“Flywire's culture and values very much aligned with my own. We put our FlyMates and people first and support them in their lives beyond just who they are at work. For me, that is the ability to be a female leader and a mom and be able to be my authentic self at Flywire.” -Allison MacLeod, CMO, Working from Boston, MA
How does Flywire support women?
“Flywire managers and leaders put a focus on mentorship generally, which I think helps support women and all FlyMates more broadly. The company is also full of impressive women who are leaders in the organization and act as role models for younger women who are starting their careers.” -Mimi Kornfeld, Corp Dev & BizOps Manager, Working from Boston, MA
“Flywire supports women in leadership roles! I am lucky to be on a team led by a woman and my manager is also a woman! I feel so supported and understood. I love that Flywire empowers women to take on leadership roles.” -Samantha Mackowitz, Senior Communications and Social Media Specialist, Working from Boston, MA
“It makes us feel great, it gives us an equal opportunity for all, it helps us achieve those goals, thank you very much for that.” -Mireya Casabona, Senior Reconciliation Associate, Working from Valencia, Spain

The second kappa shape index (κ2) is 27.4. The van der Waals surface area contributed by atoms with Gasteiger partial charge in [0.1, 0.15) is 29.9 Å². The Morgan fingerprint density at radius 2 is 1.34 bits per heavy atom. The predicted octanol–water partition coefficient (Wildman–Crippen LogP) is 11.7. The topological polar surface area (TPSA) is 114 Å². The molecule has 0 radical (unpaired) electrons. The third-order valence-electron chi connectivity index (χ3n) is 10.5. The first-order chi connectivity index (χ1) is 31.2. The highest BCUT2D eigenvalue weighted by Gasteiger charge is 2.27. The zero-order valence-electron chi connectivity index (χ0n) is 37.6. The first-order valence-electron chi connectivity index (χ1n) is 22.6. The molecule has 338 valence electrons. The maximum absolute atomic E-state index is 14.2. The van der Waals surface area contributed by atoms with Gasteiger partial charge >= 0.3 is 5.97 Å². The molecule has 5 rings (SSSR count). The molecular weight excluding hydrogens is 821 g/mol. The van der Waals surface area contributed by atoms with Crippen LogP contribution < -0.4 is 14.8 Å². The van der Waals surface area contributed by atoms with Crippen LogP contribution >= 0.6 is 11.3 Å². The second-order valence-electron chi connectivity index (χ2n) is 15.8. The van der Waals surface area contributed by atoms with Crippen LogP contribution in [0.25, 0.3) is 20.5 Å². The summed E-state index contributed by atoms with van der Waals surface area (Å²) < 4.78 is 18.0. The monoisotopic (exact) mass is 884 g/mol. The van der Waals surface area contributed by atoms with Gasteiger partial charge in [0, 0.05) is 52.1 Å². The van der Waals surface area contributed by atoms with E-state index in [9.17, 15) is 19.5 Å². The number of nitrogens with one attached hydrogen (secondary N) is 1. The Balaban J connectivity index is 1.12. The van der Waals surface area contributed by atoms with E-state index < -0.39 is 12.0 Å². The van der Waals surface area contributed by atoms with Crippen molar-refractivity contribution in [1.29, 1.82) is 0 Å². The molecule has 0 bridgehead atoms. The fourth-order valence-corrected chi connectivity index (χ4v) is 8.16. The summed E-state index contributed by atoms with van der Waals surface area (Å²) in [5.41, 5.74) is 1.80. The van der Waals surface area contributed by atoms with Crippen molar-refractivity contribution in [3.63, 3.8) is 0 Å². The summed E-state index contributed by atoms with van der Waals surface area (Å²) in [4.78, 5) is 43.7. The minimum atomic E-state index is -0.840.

“I am incredibly fortunate to have managers who have been nothing but supportive at Flywire, whether it is my boss giving me flexibility to work remotely and flexibly, entrusting me with responsibility for my area of coverage while providing sage guidance when needed, or my boss' boss giving me opportunities to bring ideas and proposals for areas which may have nothing to do with my immediate coverage area. It is this sort of support from male managers that help grow careers, and I feel very lucky to have this at Flywire.” -Mia Watanabe, Director, Legal & Regulatory APAC, Working from Singapore